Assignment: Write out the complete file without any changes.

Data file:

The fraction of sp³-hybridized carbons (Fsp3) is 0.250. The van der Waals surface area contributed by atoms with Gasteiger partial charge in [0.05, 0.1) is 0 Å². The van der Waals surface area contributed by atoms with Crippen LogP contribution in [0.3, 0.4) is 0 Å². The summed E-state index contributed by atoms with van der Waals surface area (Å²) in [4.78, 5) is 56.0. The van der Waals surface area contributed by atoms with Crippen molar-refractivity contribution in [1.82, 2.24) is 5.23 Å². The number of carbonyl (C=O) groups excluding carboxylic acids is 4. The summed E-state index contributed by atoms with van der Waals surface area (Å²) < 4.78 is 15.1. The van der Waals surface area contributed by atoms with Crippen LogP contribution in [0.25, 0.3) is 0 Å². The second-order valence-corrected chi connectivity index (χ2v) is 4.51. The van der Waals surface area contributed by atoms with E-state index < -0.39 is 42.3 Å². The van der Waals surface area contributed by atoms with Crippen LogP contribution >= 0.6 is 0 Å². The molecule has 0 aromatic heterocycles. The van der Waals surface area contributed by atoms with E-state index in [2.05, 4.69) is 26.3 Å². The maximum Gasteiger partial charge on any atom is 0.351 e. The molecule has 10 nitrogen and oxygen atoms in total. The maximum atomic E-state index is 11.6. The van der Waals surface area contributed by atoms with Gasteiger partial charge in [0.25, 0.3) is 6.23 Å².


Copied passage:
The fraction of sp³-hybridized carbons (Fsp3) is 0.250. The van der Waals surface area contributed by atoms with Gasteiger partial charge in [0.05, 0.1) is 0 Å². The van der Waals surface area contributed by atoms with Crippen LogP contribution in [0.3, 0.4) is 0 Å². The summed E-state index contributed by atoms with van der Waals surface area (Å²) in [4.78, 5) is 56.0. The van der Waals surface area contributed by atoms with Crippen molar-refractivity contribution in [1.82, 2.24) is 5.23 Å². The number of carbonyl (C=O) groups excluding carboxylic acids is 4. The summed E-state index contributed by atoms with van der Waals surface area (Å²) < 4.78 is 15.1. The van der Waals surface area contributed by atoms with Crippen LogP contribution in [0.25, 0.3) is 0 Å². The second-order valence-corrected chi connectivity index (χ2v) is 4.51. The van der Waals surface area contributed by atoms with E-state index < -0.39 is 42.3 Å². The van der Waals surface area contributed by atoms with Crippen LogP contribution >= 0.6 is 0 Å². The molecule has 0 aromatic heterocycles. The van der Waals surface area contributed by atoms with E-state index in [2.05, 4.69) is 26.3 Å². The maximum Gasteiger partial charge on any atom is 0.351 e. The molecule has 10 nitrogen and oxygen atoms in total. The maximum atomic E-state index is 11.6. The van der Waals surface area contributed by atoms with Gasteiger partial charge in [0.25, 0.3) is 6.23 Å².